For several months leading up to my Halloween Birthday boy’s 18th birthday, he had been asking us to help him coordinate paddling his kayak down Class 5 white water rapids.
William also wanted to skydive on his birthday. After all, it’s not every day that a fellow turns 18. It should be a memorable day.
In fact, it was also memorable in that he would cast his first ballot, in the November general election. His older sister had voted a few times but never in the general. We had plans to go over to the library polling place and Rose, Reedy, William and I would vote together. This was a particularly important event, and we were all excited.
For years, Rose and I took the children with us to observe the process as we voted. We also would have an impromptu civics lesson, as we would place voting into a larger context.
They were familiar with the struggle to enlarge the franchise from property-owning white men to include all races, genders and degrees of physical ability or disability. It has been one of the foundational accomplishments of our American democracy.
With respect to the other two birthday priorities, we could pull off only one of the two. We put in quite an effort to prepare for the white water kayak adventure. First, William and I drove to Columbus, Ga., for a little refresher course. A few days later, we made our way to the Green River Narrows in North Carolina and the serious Class 5 white water.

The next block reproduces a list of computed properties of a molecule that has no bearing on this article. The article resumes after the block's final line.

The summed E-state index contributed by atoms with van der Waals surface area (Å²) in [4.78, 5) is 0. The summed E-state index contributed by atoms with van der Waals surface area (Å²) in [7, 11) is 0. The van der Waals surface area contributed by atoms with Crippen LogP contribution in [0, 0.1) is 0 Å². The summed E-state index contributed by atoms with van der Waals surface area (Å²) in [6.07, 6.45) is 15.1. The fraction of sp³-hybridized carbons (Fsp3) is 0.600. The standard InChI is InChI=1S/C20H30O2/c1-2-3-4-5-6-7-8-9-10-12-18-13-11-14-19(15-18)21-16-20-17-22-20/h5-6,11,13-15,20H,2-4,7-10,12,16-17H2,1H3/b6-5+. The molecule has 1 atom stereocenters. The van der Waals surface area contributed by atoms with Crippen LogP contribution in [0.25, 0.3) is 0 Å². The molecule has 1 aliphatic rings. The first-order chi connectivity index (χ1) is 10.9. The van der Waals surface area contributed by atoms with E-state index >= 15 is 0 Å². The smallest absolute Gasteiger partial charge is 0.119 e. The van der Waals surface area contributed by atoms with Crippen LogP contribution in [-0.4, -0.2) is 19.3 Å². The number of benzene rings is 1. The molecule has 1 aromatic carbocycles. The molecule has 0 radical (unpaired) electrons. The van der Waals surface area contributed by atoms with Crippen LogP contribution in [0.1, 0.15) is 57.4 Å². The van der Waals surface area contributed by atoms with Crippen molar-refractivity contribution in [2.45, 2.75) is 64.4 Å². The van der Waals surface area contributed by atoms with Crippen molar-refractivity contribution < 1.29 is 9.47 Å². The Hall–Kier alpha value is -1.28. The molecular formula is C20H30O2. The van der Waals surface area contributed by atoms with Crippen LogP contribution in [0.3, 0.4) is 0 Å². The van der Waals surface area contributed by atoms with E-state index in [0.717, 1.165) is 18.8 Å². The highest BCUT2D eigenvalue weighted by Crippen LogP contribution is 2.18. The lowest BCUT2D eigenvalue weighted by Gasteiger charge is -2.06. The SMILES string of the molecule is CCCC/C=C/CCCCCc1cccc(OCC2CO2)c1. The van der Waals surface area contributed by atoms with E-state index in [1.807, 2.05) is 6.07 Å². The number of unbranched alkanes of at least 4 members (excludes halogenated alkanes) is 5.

Unfortunately, the conditions there were too dangerous, as the dam above the Narrows was releasing water into the river on a schedule more aggressive than we thought prudent to run.
We, of course, had a default position: skydiving.
After much research and consultation with our neighbor, who is also a private pilot, we determined that JumpGeorgia in Sylvania, Ga., was the place to go. I made reservations and, several days later, our neighbor was kind enough to fly us there.
We got an early start, leaving Ridgeland for the short hop to Sylvania, arriving at the JumpGeorgia hangar to join a small crowd of folks waiting their turns.
We were soon on board, with William anxious to jump from 15,000 feet, the highest altitude they offer, which features a full minute of tandem free fall.
We banked out of a cloud at 15,000 feet. William was standing in the door. I blinked, and he was gone.
We met back on the tarmac, and William was grinning from ear to ear. His birthday was indeed memorable. I was so proud of my newly adult son. He stepped out into the air without a moment’s hesitation.
If fate is kind, one day William and his son or daughter will take a day every once in a while to create such a bonding adventure. William and I had a great day. Sometimes “one out of two” is just enough.
Weston Newton is the representative for District 120 in the State House of Representatives. WestonNewton@schouse.gov